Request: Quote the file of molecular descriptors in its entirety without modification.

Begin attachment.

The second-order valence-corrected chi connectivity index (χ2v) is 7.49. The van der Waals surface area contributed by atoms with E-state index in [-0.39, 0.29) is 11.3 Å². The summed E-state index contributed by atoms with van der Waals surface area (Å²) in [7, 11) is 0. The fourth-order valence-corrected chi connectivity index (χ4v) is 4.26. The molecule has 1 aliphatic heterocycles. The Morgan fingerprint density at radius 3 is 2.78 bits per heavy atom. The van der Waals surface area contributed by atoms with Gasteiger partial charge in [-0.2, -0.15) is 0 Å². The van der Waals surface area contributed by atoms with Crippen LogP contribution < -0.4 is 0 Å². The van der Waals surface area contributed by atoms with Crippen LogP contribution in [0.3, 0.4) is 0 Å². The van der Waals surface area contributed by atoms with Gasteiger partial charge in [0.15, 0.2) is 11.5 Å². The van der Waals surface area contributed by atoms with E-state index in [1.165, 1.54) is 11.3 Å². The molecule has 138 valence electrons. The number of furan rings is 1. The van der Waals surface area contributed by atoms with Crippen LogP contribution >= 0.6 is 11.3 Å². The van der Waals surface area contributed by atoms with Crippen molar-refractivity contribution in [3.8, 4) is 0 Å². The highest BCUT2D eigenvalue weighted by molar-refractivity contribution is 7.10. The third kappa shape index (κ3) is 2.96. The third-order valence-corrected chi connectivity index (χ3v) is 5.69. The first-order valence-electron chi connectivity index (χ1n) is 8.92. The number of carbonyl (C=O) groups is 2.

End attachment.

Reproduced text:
The second-order valence-corrected chi connectivity index (χ2v) is 7.49. The van der Waals surface area contributed by atoms with E-state index in [-0.39, 0.29) is 11.3 Å². The summed E-state index contributed by atoms with van der Waals surface area (Å²) in [7, 11) is 0. The fourth-order valence-corrected chi connectivity index (χ4v) is 4.26. The molecule has 1 aliphatic heterocycles. The Morgan fingerprint density at radius 3 is 2.78 bits per heavy atom. The van der Waals surface area contributed by atoms with Gasteiger partial charge in [-0.2, -0.15) is 0 Å². The van der Waals surface area contributed by atoms with Crippen LogP contribution < -0.4 is 0 Å². The van der Waals surface area contributed by atoms with Crippen LogP contribution in [0.3, 0.4) is 0 Å². The van der Waals surface area contributed by atoms with Gasteiger partial charge in [0.15, 0.2) is 11.5 Å². The van der Waals surface area contributed by atoms with E-state index in [1.165, 1.54) is 11.3 Å². The molecule has 138 valence electrons. The number of furan rings is 1. The van der Waals surface area contributed by atoms with Crippen LogP contribution >= 0.6 is 11.3 Å². The van der Waals surface area contributed by atoms with Crippen molar-refractivity contribution in [3.8, 4) is 0 Å². The highest BCUT2D eigenvalue weighted by molar-refractivity contribution is 7.10. The third kappa shape index (κ3) is 2.96. The third-order valence-corrected chi connectivity index (χ3v) is 5.69. The first-order valence-electron chi connectivity index (χ1n) is 8.92. The number of carbonyl (C=O) groups is 2.